Pieridae spokesman James Millar says the company is on the cusp of closing a deal to buy Shell Canada’s Alberta Foothills sour gas assets, which along with other recent acquisitions would ensure the majority of the gas supply for half the project.

The company has also secured regulatory, environmental and construction permits, and has signed a 20-year deal with a customer, German energy firm Uniper SE.

Millar says the next step is to develop a site design with the help of engineering firm Kellogg Brown & Root Ltd. (KBR) and develop a fixed-price contract.

“This would be the largest mega project in Nova Scotia's history,” he says. “It would create 3,500 jobs during construction and 200 full-time jobs.”

LNG export at Point Tupper, N.S.

About 100 kilometres northeast of Goldboro is the site of Bear Head LNG’s planned export terminal.

The proposed megaproject is located on the Strait of Canso, the deepest ice-free terminal on the northeastern seaboard, and has an estimated cost of $5 billion.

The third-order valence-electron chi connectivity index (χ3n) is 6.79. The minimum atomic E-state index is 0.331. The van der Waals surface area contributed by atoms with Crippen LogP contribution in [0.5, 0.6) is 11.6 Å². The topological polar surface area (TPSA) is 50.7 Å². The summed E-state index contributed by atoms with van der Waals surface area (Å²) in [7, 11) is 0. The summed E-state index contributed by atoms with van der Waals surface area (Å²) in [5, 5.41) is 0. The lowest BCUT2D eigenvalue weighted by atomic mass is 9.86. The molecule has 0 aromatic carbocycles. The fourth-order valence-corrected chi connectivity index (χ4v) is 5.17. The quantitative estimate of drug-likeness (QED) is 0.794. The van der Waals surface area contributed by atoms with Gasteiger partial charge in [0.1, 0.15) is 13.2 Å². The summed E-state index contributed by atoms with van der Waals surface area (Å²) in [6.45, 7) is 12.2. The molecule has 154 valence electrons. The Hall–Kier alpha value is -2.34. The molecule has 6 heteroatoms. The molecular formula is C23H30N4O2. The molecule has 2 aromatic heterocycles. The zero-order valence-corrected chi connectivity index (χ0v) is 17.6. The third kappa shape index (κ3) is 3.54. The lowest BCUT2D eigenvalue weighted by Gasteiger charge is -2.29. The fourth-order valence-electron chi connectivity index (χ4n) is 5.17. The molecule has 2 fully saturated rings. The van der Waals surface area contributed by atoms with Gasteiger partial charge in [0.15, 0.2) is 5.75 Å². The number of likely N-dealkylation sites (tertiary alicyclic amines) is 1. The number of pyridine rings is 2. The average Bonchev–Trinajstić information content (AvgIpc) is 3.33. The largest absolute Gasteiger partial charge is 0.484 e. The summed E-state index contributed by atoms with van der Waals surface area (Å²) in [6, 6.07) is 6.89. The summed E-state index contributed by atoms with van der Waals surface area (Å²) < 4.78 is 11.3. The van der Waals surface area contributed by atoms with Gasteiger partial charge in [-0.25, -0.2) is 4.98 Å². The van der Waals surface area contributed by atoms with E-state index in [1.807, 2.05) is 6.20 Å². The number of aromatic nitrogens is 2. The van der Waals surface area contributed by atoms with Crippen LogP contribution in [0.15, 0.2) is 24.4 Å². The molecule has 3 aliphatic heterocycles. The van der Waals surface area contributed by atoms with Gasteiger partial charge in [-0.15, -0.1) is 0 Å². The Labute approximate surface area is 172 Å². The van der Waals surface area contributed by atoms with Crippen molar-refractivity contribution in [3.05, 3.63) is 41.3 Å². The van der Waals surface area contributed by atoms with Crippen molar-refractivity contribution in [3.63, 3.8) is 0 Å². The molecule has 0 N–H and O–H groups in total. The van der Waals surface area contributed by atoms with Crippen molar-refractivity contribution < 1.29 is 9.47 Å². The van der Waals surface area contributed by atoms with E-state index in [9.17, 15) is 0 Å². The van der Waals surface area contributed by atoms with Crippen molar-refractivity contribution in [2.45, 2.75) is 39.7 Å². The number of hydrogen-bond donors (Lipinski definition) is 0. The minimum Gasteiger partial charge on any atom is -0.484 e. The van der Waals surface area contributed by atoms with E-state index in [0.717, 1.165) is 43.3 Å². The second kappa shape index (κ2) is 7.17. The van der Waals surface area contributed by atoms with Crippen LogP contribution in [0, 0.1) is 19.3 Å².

Head LNG – a subsidiary of Australia-based Liquefied Natural Gas Ltd. – has obtained regulatory and environmental approvals, including the green light to export up to eight million tonnes of LNG a year and up to 12 million tonnes starting in 2024.

Earlier this year, the company announced it had signed a labour agreement with local unions and a mutual benefits agreement with the Assembly of Nova Scotia Mi’kmaq Chiefs

It’s also working with the engineering firm KBR to design the facility.

continue to develop the project with a focus on gas supply and offtake,” Bear Head LNG spokesman Micah Hirschfield said in an email.

When Kirby Mercer looks out at a stretch of blue sea on Newfoundland’s west coast, he pictures Atlantic Canada’s first offshore wind farm.

“This sector is about the explode,” says Mercer, chairperson and CEO of Beothuk Energy Inc. “There’s a huge opportunity to increase renewable energy in the region.”

The St. John’s-based offshore wind energy firm has partnered with Copenhagen Infrastructure Partners to form Atlantic Canada Offshore Developments.

Mercer, president of the joint venture, says the partnership is seeking to build Atlantic Canada’s first offshore wind farm, which would cost roughly a billion dollars and generate 220-megawatts of electricity.

The developer is now working on a test project off the coast of St. George’s Bay in western Newfoundland.